Noncompete agreements, common in the debt collection industry, could become unenforceable at the federal level if a proposed Federal Trade Commission (FTC) regulation becomes effective.
The proposal defines a non-compete clause as “a contractual term between an employer and a worker that prevents the worker from seeking or accepting employment with a person, or operating a business, after the conclusion of the worker’s employment with the employer.”
The proposal on January 5, 2023, is in the early administrative rulemaking stages. Based on a preliminary finding “that noncompetes constitute an unfair method of competition and therefore violate Section 5 of the Federal Trade Commission Act.,” the regulation would render unenforceable all existing and future noncompete agreements.
The proposed rule would apply to independent contractors and anyone who works for an employer, whether paid or unpaid. Employers with existing noncompete agreements would also be required to inform current and former workers of their unenforceability.
The FTC explains that the designation of noncompete agreements as unfair methods of competition results from the agreements’ preventing workers from freely switching jobs, as well as depriving competing employers of skilled workers.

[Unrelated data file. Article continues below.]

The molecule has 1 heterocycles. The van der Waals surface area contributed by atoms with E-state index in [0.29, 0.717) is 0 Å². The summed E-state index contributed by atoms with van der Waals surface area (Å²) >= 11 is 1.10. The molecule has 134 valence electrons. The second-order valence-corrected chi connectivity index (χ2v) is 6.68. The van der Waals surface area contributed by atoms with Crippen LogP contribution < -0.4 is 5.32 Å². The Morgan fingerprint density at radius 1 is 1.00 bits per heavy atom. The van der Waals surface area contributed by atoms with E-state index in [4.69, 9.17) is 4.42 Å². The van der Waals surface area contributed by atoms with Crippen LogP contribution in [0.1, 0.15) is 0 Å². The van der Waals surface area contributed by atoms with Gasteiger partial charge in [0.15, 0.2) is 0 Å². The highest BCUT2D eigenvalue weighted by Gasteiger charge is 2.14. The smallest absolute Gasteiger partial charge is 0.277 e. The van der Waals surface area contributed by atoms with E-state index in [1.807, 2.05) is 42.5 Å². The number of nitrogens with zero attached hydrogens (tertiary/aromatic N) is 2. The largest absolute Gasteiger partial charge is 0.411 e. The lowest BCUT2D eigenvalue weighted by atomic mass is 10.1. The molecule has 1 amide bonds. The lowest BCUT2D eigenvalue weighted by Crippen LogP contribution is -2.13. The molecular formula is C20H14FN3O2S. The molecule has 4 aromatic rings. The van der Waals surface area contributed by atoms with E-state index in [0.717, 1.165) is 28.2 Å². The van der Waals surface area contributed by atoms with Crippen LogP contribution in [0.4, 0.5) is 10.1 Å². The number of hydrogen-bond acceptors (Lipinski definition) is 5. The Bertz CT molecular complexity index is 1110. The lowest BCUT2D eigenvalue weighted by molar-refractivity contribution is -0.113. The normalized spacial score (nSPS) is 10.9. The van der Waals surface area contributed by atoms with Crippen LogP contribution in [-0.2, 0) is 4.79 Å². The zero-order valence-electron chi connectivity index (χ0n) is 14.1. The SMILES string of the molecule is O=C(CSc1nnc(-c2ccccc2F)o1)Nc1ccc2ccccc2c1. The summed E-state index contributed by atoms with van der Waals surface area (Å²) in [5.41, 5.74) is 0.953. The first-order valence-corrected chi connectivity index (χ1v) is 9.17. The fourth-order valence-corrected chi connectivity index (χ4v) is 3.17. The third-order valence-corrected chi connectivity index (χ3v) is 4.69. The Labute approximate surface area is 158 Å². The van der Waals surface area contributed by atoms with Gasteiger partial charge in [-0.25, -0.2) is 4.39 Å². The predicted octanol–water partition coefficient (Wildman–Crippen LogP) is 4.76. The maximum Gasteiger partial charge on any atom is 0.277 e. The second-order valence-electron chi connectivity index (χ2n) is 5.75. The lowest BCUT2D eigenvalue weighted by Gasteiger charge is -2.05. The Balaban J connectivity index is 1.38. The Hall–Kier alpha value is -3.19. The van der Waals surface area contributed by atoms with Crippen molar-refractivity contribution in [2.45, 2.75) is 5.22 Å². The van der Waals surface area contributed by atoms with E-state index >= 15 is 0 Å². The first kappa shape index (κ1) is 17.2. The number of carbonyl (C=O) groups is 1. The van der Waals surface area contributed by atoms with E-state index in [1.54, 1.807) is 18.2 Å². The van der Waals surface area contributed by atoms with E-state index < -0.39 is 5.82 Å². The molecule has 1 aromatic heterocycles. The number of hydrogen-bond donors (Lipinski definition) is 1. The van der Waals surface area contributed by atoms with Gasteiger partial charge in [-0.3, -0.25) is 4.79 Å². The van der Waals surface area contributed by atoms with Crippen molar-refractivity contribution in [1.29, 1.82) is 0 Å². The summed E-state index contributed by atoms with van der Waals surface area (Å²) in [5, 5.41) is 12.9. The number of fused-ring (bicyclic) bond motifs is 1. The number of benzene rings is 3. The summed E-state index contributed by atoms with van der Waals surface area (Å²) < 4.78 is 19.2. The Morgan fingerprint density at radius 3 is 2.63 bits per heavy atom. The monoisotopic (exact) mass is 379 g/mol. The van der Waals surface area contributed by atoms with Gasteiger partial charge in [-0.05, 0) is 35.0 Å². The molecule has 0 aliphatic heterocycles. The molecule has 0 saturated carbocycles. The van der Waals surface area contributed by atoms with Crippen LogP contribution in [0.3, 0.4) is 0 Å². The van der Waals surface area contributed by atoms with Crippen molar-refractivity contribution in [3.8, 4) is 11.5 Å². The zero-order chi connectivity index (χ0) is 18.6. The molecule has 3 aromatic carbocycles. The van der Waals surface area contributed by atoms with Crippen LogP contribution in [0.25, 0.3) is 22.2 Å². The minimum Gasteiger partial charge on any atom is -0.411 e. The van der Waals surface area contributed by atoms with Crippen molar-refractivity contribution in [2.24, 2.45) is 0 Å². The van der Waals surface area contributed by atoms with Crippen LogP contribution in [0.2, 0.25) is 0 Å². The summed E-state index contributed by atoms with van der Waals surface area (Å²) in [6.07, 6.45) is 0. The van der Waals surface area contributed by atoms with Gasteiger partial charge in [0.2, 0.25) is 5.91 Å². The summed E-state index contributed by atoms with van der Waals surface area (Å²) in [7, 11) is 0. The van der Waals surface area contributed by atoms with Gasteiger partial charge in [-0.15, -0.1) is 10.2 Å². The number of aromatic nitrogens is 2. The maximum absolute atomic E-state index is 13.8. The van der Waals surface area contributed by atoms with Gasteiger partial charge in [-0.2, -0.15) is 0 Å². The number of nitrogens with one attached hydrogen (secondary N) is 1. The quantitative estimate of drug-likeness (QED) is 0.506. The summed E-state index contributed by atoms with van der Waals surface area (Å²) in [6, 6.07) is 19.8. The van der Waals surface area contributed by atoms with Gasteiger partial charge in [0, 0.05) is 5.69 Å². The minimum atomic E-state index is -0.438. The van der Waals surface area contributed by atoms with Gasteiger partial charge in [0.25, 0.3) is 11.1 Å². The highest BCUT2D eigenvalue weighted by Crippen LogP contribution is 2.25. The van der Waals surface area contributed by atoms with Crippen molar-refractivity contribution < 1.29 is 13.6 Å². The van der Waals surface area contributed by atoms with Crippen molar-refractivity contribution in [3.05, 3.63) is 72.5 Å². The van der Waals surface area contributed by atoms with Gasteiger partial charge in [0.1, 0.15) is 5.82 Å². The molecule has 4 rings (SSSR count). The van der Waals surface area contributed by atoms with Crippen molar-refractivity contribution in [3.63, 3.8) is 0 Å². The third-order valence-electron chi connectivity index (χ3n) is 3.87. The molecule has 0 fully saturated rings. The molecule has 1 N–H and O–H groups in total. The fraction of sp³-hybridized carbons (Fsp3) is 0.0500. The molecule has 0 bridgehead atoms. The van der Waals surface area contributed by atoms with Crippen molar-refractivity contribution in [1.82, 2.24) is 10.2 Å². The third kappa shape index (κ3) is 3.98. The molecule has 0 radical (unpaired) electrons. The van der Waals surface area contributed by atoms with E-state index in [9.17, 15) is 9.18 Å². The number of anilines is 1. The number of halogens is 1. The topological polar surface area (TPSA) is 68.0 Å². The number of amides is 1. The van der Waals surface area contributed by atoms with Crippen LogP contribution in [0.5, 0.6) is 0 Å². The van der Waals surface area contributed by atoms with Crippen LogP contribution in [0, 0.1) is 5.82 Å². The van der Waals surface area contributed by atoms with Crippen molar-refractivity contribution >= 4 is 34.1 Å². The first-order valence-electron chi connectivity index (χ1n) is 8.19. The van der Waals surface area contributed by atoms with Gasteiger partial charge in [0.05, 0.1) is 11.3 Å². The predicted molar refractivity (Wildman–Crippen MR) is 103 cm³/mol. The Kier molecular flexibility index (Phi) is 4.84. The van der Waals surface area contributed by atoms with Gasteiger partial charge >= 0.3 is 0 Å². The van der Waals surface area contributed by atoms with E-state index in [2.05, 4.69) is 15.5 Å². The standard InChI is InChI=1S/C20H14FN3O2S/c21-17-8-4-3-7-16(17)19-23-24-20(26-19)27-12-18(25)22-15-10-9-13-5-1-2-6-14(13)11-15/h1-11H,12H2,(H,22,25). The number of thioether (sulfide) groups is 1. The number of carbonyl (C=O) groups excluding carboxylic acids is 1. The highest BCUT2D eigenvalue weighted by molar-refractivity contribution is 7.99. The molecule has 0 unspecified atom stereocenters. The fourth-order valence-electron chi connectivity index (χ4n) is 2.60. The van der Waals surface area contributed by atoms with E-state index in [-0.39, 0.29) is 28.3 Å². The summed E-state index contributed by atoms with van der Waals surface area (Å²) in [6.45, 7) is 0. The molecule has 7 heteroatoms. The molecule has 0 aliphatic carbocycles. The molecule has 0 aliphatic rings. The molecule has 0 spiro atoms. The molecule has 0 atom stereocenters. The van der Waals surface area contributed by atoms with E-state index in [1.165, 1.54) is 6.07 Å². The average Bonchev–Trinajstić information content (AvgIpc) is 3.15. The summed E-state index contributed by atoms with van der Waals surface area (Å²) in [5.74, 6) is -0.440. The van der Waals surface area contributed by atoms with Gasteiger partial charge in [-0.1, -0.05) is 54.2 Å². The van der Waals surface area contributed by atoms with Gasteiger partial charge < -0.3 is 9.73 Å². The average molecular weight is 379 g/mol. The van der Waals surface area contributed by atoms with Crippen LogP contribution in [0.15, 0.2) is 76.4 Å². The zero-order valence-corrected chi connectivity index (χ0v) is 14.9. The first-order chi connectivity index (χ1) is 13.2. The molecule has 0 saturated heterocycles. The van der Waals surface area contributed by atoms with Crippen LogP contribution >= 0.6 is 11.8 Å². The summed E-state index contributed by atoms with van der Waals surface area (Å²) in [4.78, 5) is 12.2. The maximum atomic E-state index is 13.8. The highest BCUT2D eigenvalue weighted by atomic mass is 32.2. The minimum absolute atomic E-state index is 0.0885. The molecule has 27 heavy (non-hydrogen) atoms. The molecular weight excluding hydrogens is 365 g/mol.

The proposed rule would generally not apply to other employment restrictions, like non-disclosure agreements. But, other employment restrictions could be subject to the rule if they are so broad in scope that they function as noncompetes. Only the FTC itself could pursue rule violations because the regulation would not establish a private cause of action for employees.
The rule change faces staunch opposition, particularly from the U.S. Chamber of Commerce. Employers should be aware of the regulation as it progresses through the rulemaking process and be prepared to lose their right to enforce noncompete agreements.
Have questions about the proposed rule and its effect on your business? Don’t worry – we are here to help!► Back to News & Resources